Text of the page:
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You Have One Unread Message From 10 Thousand Years Ago: “Another  society is possible!”

by Melis Uzdurum, ANAMED PhD Fellow (2017–2018)

The inhabitants of Aşıklı Höyük, also known as the “earliest sedentary community of Western Cappadocia”, have managed to live together in cohesion for hundreds of years. 

During this long span of time, despite slow and gradual changes manifested through population growth, increasing interaction with other regions and communities, innovations in technology, changes in burial practices, architecture, and subsistence, the Aşıklı community persisted their collective lifestyle. Aşıklı community, who lived about 10 thousand years ago, could be regarded as a guide for today’s societies to question their existence, ideologies, forms of organization and social identities.

Aşıklı Höyük Research Project stands out with a research history of 30 years, in which changing archaeological approaches and research methods have been applied. The first period of research at the site started in 1989 as a salvage excavation led by the pioneering archaeologist Prof. Ufuk Esin. Since 2006, second period of research and excavations at the site continues under the directorate of Prof. Mihriban Özbaşaran and Dr. Güneş Duru, as a multi-disciplinary and multi-national project shaped by new questions and methods. This short article that attempts to picture what life at Aşıklı was like 10.000 years ago is a product of numerous methods and disciplines, stemming from a multi-disciplinary teamwork of almost 30 years.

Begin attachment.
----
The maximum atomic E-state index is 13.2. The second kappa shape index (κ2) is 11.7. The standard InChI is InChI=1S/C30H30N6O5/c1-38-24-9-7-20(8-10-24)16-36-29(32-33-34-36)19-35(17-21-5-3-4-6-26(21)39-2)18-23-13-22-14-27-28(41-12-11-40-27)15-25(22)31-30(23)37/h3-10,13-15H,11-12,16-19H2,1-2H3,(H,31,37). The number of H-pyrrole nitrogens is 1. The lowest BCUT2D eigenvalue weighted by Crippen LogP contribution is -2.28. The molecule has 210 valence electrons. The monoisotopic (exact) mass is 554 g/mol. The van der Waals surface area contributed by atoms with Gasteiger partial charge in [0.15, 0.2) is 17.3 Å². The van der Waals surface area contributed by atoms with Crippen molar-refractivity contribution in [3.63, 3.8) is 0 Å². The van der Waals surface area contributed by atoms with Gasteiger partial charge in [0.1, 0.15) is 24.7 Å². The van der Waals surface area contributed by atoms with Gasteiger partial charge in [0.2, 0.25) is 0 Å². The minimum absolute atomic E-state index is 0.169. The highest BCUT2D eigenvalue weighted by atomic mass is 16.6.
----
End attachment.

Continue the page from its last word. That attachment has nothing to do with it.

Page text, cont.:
During the end of the 9th millennium BC, the inhabitants of Aşıklı Höyük decided to settle nearby the Melendiz River, rising from the Melendiz Mountains and flowing towards the Ihlara Valley. With its rich annual precipitation, abundant water resources, open-woodland and steppe environment the landscape provides a rich habitat for various plant and animal species. Rising from the slopes of the Melendiz Mountains, the Melendiz River creates a narrow alluvial valley to the south, west and north of Aşıklı. This rich and diverse environment could have encouraged the inhabitants for agricultural activities. The forests around the Ihlara Valley was the main source for oak trees that were used as fuel by the community and protected them from cold winter nights. The volcanic landscape rich in raw materials such as obsidian, basalt, limestone, tuff, andesite, sandstone offered the community a wide range of opportunities for manufacturing tools and objects.


Hasan Dağ